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Elementary students take gardening to a new level
Students pass around different vegetables feeling the textures in their nutrition and tasting class for the Garden Celebration at Julien Elementary School on Friday. This class was one of 11 classes the students could choose from to learn more about their school garden. - photo by MAEGAN MARTENS / The Journal
Second grader Amelia Boyd’s favorite part of the Julien Elementary Garden Celebration is the taste testing. Along with tasting the variety of plants, she  danced to garden songs, learned about nutrition, and studied the process of photosynthesis on Friday.  
“I love the Garden Celebration because we get to sing garden songs and the tasting is going to be fun, but I hate pears,” Boyd said.
Julien Elementary School hosts a Garden Celebration every year to celebrate the summer harvest in preparation of new winter plants digging their roots into the school’s garden.
The celebration lasts for most of a day with over 11 special classes that students were able to chose to attend. Some of the classes students took during the one-day harvest-themed curriculum included: wiggly worms, Mr. Wooley’s photosynthesis, snails, and nutrition and tasting.  
“We take the school standards and apply them to vegetables like pumpkins,” said Jane Wheeler, garden coordinator and second grade teacher at Julien Elementary. “We did some math and language arts with the pumpkins.”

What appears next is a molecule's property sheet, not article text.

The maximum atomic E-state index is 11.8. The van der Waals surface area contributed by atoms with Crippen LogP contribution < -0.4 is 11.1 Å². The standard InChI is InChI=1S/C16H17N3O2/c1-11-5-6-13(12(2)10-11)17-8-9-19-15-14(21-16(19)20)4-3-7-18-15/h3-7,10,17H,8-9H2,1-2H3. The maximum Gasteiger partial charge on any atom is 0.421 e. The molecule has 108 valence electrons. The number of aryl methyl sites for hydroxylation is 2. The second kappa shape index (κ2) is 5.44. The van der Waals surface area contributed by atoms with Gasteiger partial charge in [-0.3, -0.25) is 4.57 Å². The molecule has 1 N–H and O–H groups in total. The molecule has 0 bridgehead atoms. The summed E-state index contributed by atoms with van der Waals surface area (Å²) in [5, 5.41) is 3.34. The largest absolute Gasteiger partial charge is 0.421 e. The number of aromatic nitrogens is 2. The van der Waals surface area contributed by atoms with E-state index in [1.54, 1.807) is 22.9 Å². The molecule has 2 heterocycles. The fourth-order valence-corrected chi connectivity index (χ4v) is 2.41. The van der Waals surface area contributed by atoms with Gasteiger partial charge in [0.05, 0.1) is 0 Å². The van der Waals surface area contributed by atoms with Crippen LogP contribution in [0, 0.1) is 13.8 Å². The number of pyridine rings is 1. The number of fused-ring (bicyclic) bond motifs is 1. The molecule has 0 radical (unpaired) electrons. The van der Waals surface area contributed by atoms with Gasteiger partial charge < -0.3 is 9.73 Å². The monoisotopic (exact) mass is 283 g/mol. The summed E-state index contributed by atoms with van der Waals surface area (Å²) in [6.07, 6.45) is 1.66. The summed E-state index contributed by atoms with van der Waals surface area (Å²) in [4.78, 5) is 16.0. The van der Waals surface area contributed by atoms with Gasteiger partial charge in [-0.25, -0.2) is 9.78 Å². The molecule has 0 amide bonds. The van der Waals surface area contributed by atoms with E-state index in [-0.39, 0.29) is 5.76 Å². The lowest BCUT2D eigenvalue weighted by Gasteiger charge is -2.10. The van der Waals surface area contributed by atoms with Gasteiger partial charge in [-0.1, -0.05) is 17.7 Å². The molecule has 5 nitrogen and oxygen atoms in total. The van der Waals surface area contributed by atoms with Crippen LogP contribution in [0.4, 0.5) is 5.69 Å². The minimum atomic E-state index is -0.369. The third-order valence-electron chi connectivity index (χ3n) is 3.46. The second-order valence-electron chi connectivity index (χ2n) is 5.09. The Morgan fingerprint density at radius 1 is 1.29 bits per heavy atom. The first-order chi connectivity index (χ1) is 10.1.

Even though their celebration is once a year, maintaining the garden is an every day task that most of the students participate in.
Second grader Jazmyn Tubbs has the duty of watering the entire garden every day, Wheeler said. Most would think that watering the plants everyday would be a fun task but her favorite thing to do is pulling weeds.
The school garden started as a small project about 11 years ago, Wheeler said. It has now grown into a huge project with a mission garden, native plants garden, herb garden, flower garden, and a butterfly and bird garden. There are over 14 classes at the school that are involved with the school garden.
Students participate in different tasks with maintaining the garden daily, but the school has also turned the garden into a learning experience with incorporating school standards with garden experiments.
“It incorporates things they learn in school and they try to experiment with new things,” Wheeler said.
One of the experiments they did was with Indian corn, she said. It was incorporated into the 5th grade school standards.
Each grade level does different experiments to work with their grade level of standards.
“We do lots of worm experiments,” Tubbs said. “I learned that worms are allergic to light, they like the dark.”    
“The garden is a special place we all share,” Wheeler said. “It is a place where the students can plant anything from basil to corn and watch their hard work grow.”
“My favorite part is watching the things I planted grow,” Boyd said.
As garden coordinator, Wheeler said this is vital for teaching the students about health, nutrition, while also giving them a hobby.
“It is a really important, often missing, element in school education,” she said.
To contact Maegan Martens, e-mail or call 634-9141 ext. 2015.